Let it snow, let it snow, let it snow

Oh the weather outside is frightful,
But the fire is so delightful,
And since we’ve no place to go,
Let It Snow! Let It Snow! Let It Snow!
— Sammy Cahn and Jules Styne.

It never snows where I live, but sometimes, it gets so cold that you almost feel as though wearing three layers and a scarf is not nearly enough. Winter sends some people into the doldrums. It’s too cold to go to the beach, too rainy, it gets dark too early, and we certainly do miss all those glistening Summer berries and brightly coloured stonefruit. What Winter does have to is advantage however, are comforting fruits such as quinces, beautifully fragrant pears, and of course, versatile citrus fruits such as cumquats, lemons and mandarins.

When the chill sets in, I up my hot tea intake. Correspondingly, the pudding consumption meter soars too. Several nights ago, it was slices of spicy fruit cake. Yesterday evening, we had warm chocolate cake with ice-cream. Today, I’ve rediscovered the humble rice pudding. While the rest of the world is flaunting ruby red cherries, bunches of sweet grapes, plums, apricots and donut peaches, I’m all set over here to celebrate Winter, rather than commiserate on what I might be missing out on. I’ve got my fuzzy jumper, slipper socks, wool rug, a big pot of Marco Polo tea and my rice pudding. This one is flavoured with one of my favourite Winter fruits : Mandarins. Mandarins, made into a jelly with mandarin rice pudding, mandarin segments and rice snowflakes. The snowflakes are made by cutting rice paper into snowflake shapes, dousing them in sugar syrup and baking them in a low oven until crisp. The mandarin segments add a burst of freshness to the dish and are spiced with ras el hanout, which contributes a little bit of heat and delight to a cold Winter palate.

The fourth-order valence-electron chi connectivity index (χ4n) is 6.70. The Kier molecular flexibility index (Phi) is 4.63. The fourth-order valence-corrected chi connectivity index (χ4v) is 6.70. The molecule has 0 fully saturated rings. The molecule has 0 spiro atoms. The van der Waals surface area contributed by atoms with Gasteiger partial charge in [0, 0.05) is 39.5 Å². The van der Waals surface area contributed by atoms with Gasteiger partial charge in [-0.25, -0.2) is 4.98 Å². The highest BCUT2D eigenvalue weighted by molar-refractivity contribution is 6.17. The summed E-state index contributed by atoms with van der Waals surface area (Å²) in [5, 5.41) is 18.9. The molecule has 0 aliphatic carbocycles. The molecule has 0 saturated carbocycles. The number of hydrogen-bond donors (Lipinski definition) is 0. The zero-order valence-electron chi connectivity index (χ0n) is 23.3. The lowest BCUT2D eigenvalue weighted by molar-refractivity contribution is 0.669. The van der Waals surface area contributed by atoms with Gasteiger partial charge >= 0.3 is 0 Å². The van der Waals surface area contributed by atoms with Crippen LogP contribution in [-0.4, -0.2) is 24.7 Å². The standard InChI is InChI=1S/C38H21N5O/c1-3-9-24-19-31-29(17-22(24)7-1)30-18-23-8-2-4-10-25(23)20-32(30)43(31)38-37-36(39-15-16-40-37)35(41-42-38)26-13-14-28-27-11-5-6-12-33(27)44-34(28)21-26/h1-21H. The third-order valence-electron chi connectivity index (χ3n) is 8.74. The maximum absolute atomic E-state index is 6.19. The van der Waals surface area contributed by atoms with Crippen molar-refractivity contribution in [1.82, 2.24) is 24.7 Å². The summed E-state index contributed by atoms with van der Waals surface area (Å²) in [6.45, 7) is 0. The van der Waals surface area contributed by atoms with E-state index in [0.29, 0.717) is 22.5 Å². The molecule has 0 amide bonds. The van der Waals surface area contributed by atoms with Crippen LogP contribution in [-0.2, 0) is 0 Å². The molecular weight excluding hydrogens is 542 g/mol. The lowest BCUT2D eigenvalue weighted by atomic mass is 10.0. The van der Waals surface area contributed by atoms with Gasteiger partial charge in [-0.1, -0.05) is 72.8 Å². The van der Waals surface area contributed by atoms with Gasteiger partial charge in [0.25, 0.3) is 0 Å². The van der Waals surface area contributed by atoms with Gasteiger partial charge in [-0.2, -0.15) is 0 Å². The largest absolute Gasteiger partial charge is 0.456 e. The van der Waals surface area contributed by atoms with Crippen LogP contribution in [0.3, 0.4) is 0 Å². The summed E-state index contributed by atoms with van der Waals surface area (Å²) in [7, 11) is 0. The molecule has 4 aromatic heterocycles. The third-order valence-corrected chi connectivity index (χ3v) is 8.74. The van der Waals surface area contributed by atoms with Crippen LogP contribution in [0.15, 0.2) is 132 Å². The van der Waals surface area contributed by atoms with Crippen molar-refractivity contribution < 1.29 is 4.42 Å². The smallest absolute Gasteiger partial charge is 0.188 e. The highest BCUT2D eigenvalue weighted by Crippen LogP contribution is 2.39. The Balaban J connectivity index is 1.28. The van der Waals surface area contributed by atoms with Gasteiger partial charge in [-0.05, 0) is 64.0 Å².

Ras el hanout is a special Middle Eastern/North African spice blend. It literally means “top of the shop” and signifies the best blend a spice shop has to offer. Every shop’s blend is usually a secret combination of spices. You might already have your favourite recipe for ras el hanout, but I quite like this one by Janni Kyritsis, which is wonderful in savoury pies or even simply sprinkled over orange segments and eaten with honey and yogurt.

Ras el hanout :
(makes about 3 1/2 tablespoons; from Wild Weed Pie by Janni Kyritsis)

1 tablespoon green cardamom pods (3 teaspoons ground)
1 large cinnamon stick (3 teaspoons ground)
1 small nutmeg (1 1/2 teaspoons ground)
1 teaspoon cloves (3/4 teaspoon ground)
2 teaspoons white peppercorns (3 teaspoons ground)
2 teaspoons black peppercorns (3 teaspoons ground)
1 teaspoon ground cayenne pepper

Remove seeds from cardamom pods. Crumble cinnamon sticks. Chop nutmeg into small pieces. Combine all spices and grind using a mortar and pestle or a spice and coffee grinder. Pass through a fine sieve and regrind anything that’s left behind. Store in an airtight container in a cool, dark cupboard.

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